II. Implementing UX: UX Lesson 5
UX Lesson 5: Can we design the view?
- 1 Implementing UX
- 2 Design View: Here’s where the fun begins! Now that the metadata connections for the UX Model and UX View are in place, and you can access the starter view for the UX App, you’re ready to play with the HTML and design the view itself.
- 3 Sync View: First, let’s start the sync process. This way, whenever you make changes to your HTML view, those same changes are pushed automatically into your TRIRIGA environment. In your command prompt, run the following sync command, where -a (dash a) synchronizes all views. When you see the message “Waiting for changes to sync”, the system is ready.
- 4 TRIRIGA Component: Next, let’s add a TRIRIGA component. Return to the new subfolder with the starter view. And inside the subfolder, open the HTML file with your HTML editor. Add the <link> tag to import triplat-ds, the TRIRIGA component for data sources. Add the <triplat-ds> tag to declare that component. And let’s add a traditional <p> tag to write a new message.
- 5 Refresh View: After you save the HTML file, return to your command prompt. You’ll see that your updated file was pushed into your environment. To verify the changes, return to your browser and refresh the view. Do you see your changes? If you do, that’s awesome. Let’s add some more.
- 6 Polymer Fields: Next, let’s add some Polymer fields. Earlier, we added a few data-source fields to your model. Now we’re going to use those fields. Make sure that the sync command is still running. Add the <link> tag to import the paper-input element. And add the <paper-input> tag to declare that element, which displays the data-source field as a nice single-line text field.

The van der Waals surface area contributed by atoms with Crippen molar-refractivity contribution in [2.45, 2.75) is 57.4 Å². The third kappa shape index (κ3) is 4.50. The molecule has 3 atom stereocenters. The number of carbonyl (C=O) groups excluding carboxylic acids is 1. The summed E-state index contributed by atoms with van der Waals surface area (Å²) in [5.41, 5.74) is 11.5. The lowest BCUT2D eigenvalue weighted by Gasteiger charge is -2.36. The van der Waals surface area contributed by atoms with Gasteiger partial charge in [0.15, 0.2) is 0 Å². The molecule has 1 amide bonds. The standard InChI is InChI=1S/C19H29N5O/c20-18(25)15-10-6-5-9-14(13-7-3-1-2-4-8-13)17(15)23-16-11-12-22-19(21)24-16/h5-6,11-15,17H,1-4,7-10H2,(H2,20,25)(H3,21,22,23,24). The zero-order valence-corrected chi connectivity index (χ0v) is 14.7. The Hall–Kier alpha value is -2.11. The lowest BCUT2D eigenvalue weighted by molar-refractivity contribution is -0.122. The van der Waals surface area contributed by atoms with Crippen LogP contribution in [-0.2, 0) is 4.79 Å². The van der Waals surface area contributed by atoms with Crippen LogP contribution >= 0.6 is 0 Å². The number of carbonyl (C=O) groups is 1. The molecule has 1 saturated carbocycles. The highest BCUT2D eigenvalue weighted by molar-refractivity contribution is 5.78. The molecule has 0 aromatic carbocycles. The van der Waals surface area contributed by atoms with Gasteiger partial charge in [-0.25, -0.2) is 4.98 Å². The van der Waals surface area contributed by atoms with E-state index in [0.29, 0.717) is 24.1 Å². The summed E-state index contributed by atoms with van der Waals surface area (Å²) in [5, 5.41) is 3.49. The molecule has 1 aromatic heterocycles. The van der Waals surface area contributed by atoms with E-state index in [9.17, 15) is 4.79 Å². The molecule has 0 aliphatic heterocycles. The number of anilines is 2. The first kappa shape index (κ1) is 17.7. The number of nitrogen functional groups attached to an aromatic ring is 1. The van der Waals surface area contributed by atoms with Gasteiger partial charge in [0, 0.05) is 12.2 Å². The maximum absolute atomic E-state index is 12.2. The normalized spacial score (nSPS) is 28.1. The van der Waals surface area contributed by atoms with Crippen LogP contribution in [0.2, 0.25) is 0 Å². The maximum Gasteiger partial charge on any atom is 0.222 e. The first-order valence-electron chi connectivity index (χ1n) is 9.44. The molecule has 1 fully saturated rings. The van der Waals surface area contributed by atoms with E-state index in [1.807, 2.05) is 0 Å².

- 7 Refresh View: Save the HTML file and refresh the view. Do you see your field? If you do, that’s cool. Feel free to add a couple more <paper-input> tags on your own.
- 8 Polymer Buttons: This time, let’s add some Polymer buttons. They won’t be hooked up to any functionality, but you’ll see what they look like. Again, make sure that the sync command is still running. Add the <link> tag to import the paper-button element. And add the <paper-button> tag to declare that element, which displays the button with a ripple effect.
- 9 Refresh View: Save the HTML file and refresh the view. Do you see your button? If you do, feel free to add a couple more <paper-button> tags on your own. With some creativity, you can try some of the other <paper-button> attributes.
- 10 UX App: Guess what? You’re done with the last part! It might not have much functionality. But just as planned, we built a simple application with 3 fields and 3 buttons. Congratulations! You’ve just built a UX App.
- Quiz Question 1
- Quiz Question 2
UX Lesson 1: Continue reading →